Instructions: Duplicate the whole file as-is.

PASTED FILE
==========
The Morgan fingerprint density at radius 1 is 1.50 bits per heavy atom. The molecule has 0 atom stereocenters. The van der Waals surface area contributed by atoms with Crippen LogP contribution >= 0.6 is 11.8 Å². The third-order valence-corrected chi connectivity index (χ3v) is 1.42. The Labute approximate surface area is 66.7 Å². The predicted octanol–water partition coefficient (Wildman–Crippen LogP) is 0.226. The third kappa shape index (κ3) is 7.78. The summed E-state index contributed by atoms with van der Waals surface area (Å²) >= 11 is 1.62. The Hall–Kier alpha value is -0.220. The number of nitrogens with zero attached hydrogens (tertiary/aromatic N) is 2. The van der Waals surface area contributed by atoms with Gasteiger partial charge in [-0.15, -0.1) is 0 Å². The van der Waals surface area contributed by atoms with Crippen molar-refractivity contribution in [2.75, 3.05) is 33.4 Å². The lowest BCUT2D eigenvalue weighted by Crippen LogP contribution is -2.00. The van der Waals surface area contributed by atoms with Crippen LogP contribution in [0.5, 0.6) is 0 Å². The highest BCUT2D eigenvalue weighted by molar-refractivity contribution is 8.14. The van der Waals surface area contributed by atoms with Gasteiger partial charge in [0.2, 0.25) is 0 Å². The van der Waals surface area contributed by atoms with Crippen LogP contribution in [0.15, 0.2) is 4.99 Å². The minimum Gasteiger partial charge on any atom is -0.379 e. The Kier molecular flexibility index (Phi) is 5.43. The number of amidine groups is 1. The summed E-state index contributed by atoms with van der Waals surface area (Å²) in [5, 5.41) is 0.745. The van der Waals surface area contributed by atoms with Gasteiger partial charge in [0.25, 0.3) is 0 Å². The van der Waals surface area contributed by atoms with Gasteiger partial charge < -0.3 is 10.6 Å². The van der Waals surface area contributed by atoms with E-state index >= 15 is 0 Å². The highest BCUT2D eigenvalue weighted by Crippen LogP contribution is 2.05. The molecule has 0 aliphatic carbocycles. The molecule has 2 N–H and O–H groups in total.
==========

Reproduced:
The Morgan fingerprint density at radius 1 is 1.50 bits per heavy atom. The molecule has 0 atom stereocenters. The van der Waals surface area contributed by atoms with Crippen LogP contribution >= 0.6 is 11.8 Å². The third-order valence-corrected chi connectivity index (χ3v) is 1.42. The Labute approximate surface area is 66.7 Å². The predicted octanol–water partition coefficient (Wildman–Crippen LogP) is 0.226. The third kappa shape index (κ3) is 7.78. The summed E-state index contributed by atoms with van der Waals surface area (Å²) >= 11 is 1.62. The Hall–Kier alpha value is -0.220. The number of nitrogens with zero attached hydrogens (tertiary/aromatic N) is 2. The van der Waals surface area contributed by atoms with Gasteiger partial charge in [-0.15, -0.1) is 0 Å². The van der Waals surface area contributed by atoms with Crippen molar-refractivity contribution in [2.75, 3.05) is 33.4 Å². The lowest BCUT2D eigenvalue weighted by Crippen LogP contribution is -2.00. The van der Waals surface area contributed by atoms with Crippen LogP contribution in [0.5, 0.6) is 0 Å². The highest BCUT2D eigenvalue weighted by molar-refractivity contribution is 8.14. The van der Waals surface area contributed by atoms with Gasteiger partial charge in [0.2, 0.25) is 0 Å². The van der Waals surface area contributed by atoms with Crippen LogP contribution in [0.15, 0.2) is 4.99 Å². The minimum Gasteiger partial charge on any atom is -0.379 e. The Kier molecular flexibility index (Phi) is 5.43. The number of amidine groups is 1. The summed E-state index contributed by atoms with van der Waals surface area (Å²) in [5, 5.41) is 0.745. The van der Waals surface area contributed by atoms with Gasteiger partial charge in [0.25, 0.3) is 0 Å². The van der Waals surface area contributed by atoms with Gasteiger partial charge < -0.3 is 10.6 Å². The van der Waals surface area contributed by atoms with E-state index >= 15 is 0 Å². The highest BCUT2D eigenvalue weighted by Crippen LogP contribution is 2.05. The molecule has 0 aliphatic carbocycles. The molecule has 2 N–H and O–H groups in total.